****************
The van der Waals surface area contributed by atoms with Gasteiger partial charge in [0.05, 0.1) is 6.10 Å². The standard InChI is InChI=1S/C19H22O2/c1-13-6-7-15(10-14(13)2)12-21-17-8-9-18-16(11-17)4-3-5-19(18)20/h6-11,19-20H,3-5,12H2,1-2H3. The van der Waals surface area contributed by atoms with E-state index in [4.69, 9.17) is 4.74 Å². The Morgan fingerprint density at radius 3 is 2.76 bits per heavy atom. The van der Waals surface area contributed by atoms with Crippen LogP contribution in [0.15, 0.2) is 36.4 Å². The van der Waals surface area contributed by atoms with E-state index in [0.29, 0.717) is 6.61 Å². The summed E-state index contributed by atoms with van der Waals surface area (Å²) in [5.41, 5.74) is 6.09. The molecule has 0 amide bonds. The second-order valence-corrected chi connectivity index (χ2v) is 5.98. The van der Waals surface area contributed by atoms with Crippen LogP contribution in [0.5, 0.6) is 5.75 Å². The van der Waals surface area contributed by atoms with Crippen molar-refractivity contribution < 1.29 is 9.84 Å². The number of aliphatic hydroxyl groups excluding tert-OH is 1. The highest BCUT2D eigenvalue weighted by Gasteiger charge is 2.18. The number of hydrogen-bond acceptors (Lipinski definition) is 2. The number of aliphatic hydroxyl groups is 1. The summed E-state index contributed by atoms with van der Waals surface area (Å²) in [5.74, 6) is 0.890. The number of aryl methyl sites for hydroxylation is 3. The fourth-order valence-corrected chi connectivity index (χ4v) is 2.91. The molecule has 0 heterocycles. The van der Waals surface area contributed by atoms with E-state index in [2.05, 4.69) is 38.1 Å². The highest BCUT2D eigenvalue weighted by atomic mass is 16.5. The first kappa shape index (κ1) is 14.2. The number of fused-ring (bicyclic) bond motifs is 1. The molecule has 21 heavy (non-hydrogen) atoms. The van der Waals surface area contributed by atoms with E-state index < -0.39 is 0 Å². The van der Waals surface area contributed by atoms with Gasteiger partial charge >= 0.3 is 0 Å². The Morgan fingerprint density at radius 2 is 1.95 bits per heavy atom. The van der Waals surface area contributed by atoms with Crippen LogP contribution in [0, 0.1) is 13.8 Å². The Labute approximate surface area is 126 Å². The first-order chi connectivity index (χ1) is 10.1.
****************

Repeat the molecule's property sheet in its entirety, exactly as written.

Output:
The van der Waals surface area contributed by atoms with Gasteiger partial charge in [0.05, 0.1) is 6.10 Å². The standard InChI is InChI=1S/C19H22O2/c1-13-6-7-15(10-14(13)2)12-21-17-8-9-18-16(11-17)4-3-5-19(18)20/h6-11,19-20H,3-5,12H2,1-2H3. The van der Waals surface area contributed by atoms with E-state index in [4.69, 9.17) is 4.74 Å². The Morgan fingerprint density at radius 3 is 2.76 bits per heavy atom. The van der Waals surface area contributed by atoms with Crippen LogP contribution in [0.15, 0.2) is 36.4 Å². The van der Waals surface area contributed by atoms with E-state index in [0.29, 0.717) is 6.61 Å². The summed E-state index contributed by atoms with van der Waals surface area (Å²) in [5.41, 5.74) is 6.09. The molecule has 0 amide bonds. The second-order valence-corrected chi connectivity index (χ2v) is 5.98. The van der Waals surface area contributed by atoms with Crippen LogP contribution in [0.5, 0.6) is 5.75 Å². The van der Waals surface area contributed by atoms with Crippen molar-refractivity contribution < 1.29 is 9.84 Å². The number of aliphatic hydroxyl groups excluding tert-OH is 1. The highest BCUT2D eigenvalue weighted by Gasteiger charge is 2.18. The number of hydrogen-bond acceptors (Lipinski definition) is 2. The number of aliphatic hydroxyl groups is 1. The summed E-state index contributed by atoms with van der Waals surface area (Å²) in [5.74, 6) is 0.890. The number of aryl methyl sites for hydroxylation is 3. The fourth-order valence-corrected chi connectivity index (χ4v) is 2.91. The molecule has 0 heterocycles. The van der Waals surface area contributed by atoms with E-state index in [2.05, 4.69) is 38.1 Å². The highest BCUT2D eigenvalue weighted by atomic mass is 16.5. The first kappa shape index (κ1) is 14.2. The number of fused-ring (bicyclic) bond motifs is 1. The molecule has 21 heavy (non-hydrogen) atoms. The van der Waals surface area contributed by atoms with E-state index < -0.39 is 0 Å². The van der Waals surface area contributed by atoms with Gasteiger partial charge >= 0.3 is 0 Å². The Morgan fingerprint density at radius 2 is 1.95 bits per heavy atom. The van der Waals surface area contributed by atoms with Crippen LogP contribution in [0, 0.1) is 13.8 Å². The Labute approximate surface area is 126 Å². The first-order chi connectivity index (χ1) is 10.1.